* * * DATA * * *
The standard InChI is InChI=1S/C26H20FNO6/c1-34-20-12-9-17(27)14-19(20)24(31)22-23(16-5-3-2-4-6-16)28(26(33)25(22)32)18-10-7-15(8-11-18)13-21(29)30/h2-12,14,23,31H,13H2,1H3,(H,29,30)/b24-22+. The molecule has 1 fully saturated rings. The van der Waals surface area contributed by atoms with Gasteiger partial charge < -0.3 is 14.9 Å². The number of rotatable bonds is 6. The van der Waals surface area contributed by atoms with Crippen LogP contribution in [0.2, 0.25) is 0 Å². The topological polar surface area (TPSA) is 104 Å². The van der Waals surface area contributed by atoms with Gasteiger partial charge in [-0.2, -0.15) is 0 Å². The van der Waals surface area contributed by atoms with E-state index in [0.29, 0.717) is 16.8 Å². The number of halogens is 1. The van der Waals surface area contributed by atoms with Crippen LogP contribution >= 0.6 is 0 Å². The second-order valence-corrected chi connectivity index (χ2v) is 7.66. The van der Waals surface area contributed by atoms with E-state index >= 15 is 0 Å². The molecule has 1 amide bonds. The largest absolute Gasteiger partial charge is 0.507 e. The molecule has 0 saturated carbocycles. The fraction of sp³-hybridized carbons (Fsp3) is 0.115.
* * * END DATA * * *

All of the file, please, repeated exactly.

The standard InChI is InChI=1S/C26H20FNO6/c1-34-20-12-9-17(27)14-19(20)24(31)22-23(16-5-3-2-4-6-16)28(26(33)25(22)32)18-10-7-15(8-11-18)13-21(29)30/h2-12,14,23,31H,13H2,1H3,(H,29,30)/b24-22+. The molecule has 1 fully saturated rings. The van der Waals surface area contributed by atoms with Gasteiger partial charge < -0.3 is 14.9 Å². The number of rotatable bonds is 6. The van der Waals surface area contributed by atoms with Crippen LogP contribution in [0.2, 0.25) is 0 Å². The topological polar surface area (TPSA) is 104 Å². The van der Waals surface area contributed by atoms with Gasteiger partial charge in [-0.2, -0.15) is 0 Å². The van der Waals surface area contributed by atoms with E-state index in [0.29, 0.717) is 16.8 Å². The number of halogens is 1. The van der Waals surface area contributed by atoms with Crippen LogP contribution >= 0.6 is 0 Å². The second-order valence-corrected chi connectivity index (χ2v) is 7.66. The van der Waals surface area contributed by atoms with E-state index >= 15 is 0 Å². The molecule has 1 amide bonds. The largest absolute Gasteiger partial charge is 0.507 e. The molecule has 0 saturated carbocycles. The fraction of sp³-hybridized carbons (Fsp3) is 0.115.